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BYO Mesh Network: Commotion 1.0 Toolkit Released For New Year

BY Jessica McKenzie | Thursday, January 2 2014

Commotion software is both smaller and so much bigger than a suitcase. (Flickr/Lasse Christensen)

Just before the new year, the New America Foundation's Open Technology Institute launched Commotion 1.0, a mesh networking toolkit more than 12 years in the making, also (and misleadingly) known as “Internet in a suitcase.” The toolkit makes it possible for communities to build their own mesh communication networks, which can be used as an Intranet or as a way of distributing access to the Internet without using traditional infrastructure.

Mesh networks are decentralized networks in which users connect their devices directly to other users, bypassing traditional communication infrastructure.

“Whether a community loses traditional infrastructure because of a natural disaster or as the result of a repressive regime,” Thomas Gideon, OTI's Director of the technology team, explained, “Commotion provides a locally-owned alternative for diverse communities in the United States and around the world.”

In the wake of Superstorm Sandy, a team that included Federal Emergency Management Agency (FEMA) workers and people from the Information Technology Disaster Resource Center (ITDRC) set up a mesh network using Commotion software in Red Hook, a neighborhood hit hard by Sandy that suffered without power, heat and water in the days and weeks following the storm.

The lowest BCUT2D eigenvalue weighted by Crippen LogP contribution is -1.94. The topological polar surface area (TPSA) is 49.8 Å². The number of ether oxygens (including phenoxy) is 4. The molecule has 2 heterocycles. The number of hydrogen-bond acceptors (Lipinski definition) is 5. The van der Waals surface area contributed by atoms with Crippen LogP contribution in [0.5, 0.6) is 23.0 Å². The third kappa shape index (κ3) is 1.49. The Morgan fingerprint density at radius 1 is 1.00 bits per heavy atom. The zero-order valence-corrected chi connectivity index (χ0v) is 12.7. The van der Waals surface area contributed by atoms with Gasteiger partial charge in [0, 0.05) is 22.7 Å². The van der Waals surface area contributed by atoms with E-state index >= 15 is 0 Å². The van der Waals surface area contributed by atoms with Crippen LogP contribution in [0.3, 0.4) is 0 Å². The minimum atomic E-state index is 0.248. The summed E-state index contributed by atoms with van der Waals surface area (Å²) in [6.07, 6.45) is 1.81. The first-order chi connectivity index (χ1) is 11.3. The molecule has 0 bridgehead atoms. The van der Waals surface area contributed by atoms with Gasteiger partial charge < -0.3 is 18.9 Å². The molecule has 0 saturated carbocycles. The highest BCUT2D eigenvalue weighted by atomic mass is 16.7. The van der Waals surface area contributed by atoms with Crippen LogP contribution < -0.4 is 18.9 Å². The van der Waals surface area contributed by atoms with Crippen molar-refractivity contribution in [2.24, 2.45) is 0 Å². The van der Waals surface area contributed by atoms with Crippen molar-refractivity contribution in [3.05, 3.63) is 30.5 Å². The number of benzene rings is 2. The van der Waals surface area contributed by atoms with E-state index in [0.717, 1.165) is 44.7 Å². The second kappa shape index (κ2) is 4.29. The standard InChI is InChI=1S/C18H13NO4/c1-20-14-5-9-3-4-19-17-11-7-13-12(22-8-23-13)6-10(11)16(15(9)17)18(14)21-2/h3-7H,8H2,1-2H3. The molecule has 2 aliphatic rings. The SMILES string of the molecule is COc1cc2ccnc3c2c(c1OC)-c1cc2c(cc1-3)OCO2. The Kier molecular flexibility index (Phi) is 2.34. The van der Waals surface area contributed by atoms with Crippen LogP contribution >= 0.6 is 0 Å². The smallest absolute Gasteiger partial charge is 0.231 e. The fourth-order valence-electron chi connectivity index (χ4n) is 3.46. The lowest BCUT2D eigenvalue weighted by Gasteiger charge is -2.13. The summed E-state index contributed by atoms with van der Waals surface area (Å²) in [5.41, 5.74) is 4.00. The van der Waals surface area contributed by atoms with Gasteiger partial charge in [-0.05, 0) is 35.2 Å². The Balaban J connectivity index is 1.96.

Beta versions of Commotion have also been deployed in Detroit and Washington, DC, and abroad in Dharamshala and Dahanu, India, in Somaliland, in Berlin, Germany, and in Sayada, Tunisia.

OTI's Director of Field Operations Joshua Breitbart called Commotion a “family friendly technology.”

“A mesh network is stronger when more people participate,” Breitbart said, “so we designed Commotion and the Commotion Construction Kit so an entire town or neighborhood can take part in designing, building and using the network.”

Although a project long in the works, Commotion is now one of several tools designed for use in repressed or otherwise disconnected countries. Beta versions of Lantern are up and running in countries like Iran and China, and Google revealed their browser extension uProxy at the Google Ideas Summit in October 2013. Also, if it is really Internet in a suitcase you're looking for, check out Ushahidi's Brck, which was Kickstarted last year.

Personal Democracy Media is grateful to the Omidyar Network and the UN Foundation for their generous support of techPresident's WeGov section.

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